2. California Evidence Code §§ 1253 and 1360
California Evidence Code § 1253 provides that, in child abuse or neglect proceedings,
evidence of a [victim's] statement is not made inadmissible by the hearsay rule if the statement was made for purposes of medical diagnosis or treatment and describes medical history, or past or present symptoms, pain, or sensations, or the inception or general character of the cause or external source thereof insofar as reasonably pertinent to diagnosis or treatment.
California Evidence Code § 1360 creates an additional hearsay exception for “a statement made by the victim when under the age of 12 describing any act of child abuse or neglect performed with or on the child by another” if several conditions are met. The conditions include (as relevant here) requirements that the court find “that the time, content, and circumstances of the statement provide sufficient indicia of reliability” and that the child testify. Id. § 1360(a).
Petitioner's stepniece, the 10-year-old victim, testified at Petitioner's trial. Under the foregoing exceptions to the hearsay rule, additional testimony was admitted as well. A Child Protective Services investigator, a police detective, and the child's grandmother, mother, and aunt each testified to what the child had told them about the abuse. The child's therapist testified to what the child said about the abuse during their therapy sessions. Finally, a nurse-practitioner who had examined the child for physical evidence of abuse recounted what the child had told her about the abuse.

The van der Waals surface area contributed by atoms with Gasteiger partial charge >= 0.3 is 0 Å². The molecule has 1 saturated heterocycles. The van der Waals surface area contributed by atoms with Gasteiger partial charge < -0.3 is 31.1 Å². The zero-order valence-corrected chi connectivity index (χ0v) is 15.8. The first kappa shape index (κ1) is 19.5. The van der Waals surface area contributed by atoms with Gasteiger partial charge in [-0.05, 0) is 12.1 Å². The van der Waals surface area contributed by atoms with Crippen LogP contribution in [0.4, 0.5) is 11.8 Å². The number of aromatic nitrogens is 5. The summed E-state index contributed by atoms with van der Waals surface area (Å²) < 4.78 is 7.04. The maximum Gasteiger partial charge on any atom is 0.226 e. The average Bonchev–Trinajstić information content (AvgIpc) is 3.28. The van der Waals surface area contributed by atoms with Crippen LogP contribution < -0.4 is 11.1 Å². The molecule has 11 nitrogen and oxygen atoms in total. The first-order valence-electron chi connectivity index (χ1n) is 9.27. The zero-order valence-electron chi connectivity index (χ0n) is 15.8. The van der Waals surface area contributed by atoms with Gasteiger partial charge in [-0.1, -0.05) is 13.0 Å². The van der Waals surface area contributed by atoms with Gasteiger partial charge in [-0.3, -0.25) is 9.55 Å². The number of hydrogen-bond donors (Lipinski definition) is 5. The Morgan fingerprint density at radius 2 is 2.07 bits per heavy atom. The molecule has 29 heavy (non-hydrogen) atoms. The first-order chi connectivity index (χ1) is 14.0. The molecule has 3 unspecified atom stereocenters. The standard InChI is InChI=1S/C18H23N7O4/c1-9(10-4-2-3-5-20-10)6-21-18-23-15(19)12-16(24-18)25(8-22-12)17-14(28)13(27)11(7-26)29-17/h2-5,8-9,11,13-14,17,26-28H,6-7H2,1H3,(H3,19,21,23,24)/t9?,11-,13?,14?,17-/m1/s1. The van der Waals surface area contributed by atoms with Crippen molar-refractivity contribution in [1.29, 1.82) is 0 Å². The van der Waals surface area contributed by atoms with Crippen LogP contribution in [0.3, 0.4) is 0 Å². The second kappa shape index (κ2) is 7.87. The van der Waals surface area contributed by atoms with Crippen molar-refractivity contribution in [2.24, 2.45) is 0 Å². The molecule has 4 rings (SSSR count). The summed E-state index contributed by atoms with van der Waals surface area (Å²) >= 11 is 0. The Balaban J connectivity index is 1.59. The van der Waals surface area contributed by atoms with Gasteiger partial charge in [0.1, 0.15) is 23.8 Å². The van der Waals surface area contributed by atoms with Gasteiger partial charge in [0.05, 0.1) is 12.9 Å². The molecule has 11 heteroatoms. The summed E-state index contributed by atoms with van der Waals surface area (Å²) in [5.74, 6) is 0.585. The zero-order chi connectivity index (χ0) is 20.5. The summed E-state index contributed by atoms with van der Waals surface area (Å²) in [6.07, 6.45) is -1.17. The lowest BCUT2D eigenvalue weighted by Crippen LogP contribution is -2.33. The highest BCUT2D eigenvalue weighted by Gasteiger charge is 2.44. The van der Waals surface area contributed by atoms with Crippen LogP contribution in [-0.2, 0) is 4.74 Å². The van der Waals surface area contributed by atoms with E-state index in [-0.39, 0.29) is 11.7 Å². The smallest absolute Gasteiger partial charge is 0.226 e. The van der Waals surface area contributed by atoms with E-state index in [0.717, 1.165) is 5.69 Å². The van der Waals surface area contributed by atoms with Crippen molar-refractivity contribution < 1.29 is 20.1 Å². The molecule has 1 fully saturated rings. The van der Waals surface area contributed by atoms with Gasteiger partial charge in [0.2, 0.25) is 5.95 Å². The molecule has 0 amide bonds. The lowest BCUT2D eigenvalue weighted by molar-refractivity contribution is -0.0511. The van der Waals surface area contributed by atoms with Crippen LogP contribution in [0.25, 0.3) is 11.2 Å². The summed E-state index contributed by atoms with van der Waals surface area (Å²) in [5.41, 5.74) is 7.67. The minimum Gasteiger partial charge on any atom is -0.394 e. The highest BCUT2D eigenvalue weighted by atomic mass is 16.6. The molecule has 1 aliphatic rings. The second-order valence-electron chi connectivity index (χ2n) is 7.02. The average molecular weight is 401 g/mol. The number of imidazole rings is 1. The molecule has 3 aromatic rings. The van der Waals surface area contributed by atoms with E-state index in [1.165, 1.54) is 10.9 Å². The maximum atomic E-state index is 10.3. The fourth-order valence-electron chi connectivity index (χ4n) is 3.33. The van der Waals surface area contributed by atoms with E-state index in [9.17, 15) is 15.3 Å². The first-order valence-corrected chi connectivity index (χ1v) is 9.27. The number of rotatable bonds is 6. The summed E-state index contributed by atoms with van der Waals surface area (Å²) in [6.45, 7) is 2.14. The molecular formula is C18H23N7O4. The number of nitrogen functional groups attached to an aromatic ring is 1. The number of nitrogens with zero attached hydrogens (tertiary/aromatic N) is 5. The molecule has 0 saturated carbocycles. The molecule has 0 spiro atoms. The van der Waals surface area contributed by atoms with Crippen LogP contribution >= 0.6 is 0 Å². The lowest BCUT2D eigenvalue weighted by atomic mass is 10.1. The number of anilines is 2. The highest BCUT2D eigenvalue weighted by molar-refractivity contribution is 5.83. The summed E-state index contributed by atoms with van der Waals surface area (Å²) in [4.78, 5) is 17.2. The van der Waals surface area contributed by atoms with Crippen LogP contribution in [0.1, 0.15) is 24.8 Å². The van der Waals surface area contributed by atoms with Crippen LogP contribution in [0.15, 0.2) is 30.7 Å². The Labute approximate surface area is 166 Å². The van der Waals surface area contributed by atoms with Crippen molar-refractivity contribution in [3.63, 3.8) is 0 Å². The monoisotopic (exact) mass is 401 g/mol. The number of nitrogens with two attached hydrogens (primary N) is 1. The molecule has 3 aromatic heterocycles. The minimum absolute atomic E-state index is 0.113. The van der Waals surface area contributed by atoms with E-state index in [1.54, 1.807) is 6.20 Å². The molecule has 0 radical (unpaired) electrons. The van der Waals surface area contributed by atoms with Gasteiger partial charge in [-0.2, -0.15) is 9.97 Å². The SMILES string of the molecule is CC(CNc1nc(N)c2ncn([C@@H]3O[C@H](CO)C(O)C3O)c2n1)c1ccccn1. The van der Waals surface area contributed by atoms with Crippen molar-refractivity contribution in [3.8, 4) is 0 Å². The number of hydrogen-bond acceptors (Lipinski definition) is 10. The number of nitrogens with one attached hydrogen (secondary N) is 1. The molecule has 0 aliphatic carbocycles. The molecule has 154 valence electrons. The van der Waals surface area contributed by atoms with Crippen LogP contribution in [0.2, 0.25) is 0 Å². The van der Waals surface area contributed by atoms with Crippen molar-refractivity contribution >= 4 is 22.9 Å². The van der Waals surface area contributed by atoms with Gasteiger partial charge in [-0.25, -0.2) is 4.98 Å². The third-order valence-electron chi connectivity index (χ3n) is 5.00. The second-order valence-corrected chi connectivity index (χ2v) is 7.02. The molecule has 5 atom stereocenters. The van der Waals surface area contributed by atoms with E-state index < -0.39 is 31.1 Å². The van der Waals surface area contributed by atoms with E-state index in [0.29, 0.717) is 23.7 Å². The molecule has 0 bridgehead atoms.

Petitioner argues that the application of these evidentiary statutes interfered with his ability to present a defense. The California Court of Appeal applied Whitman v. Superior Court, 54 Cal.3d 1063, 2 Cal.Rptr.2d 160, 820 P.2d 262, 273 (1991), which in turn distinguished Wardius v. Oregon, 412 U.S. 470, 93 S.Ct. 2208, 37 L.Ed.2d 82 (1973), to hold that Petitioner's right to due process was not offended by the prosecution's use of hearsay testimony under either statute. Brodit, 72 Cal.Rptr.2d at 161-62. The Court of Appeal reasoned that the exceptions are equally available to the prosecution and the defense. Id. at 161.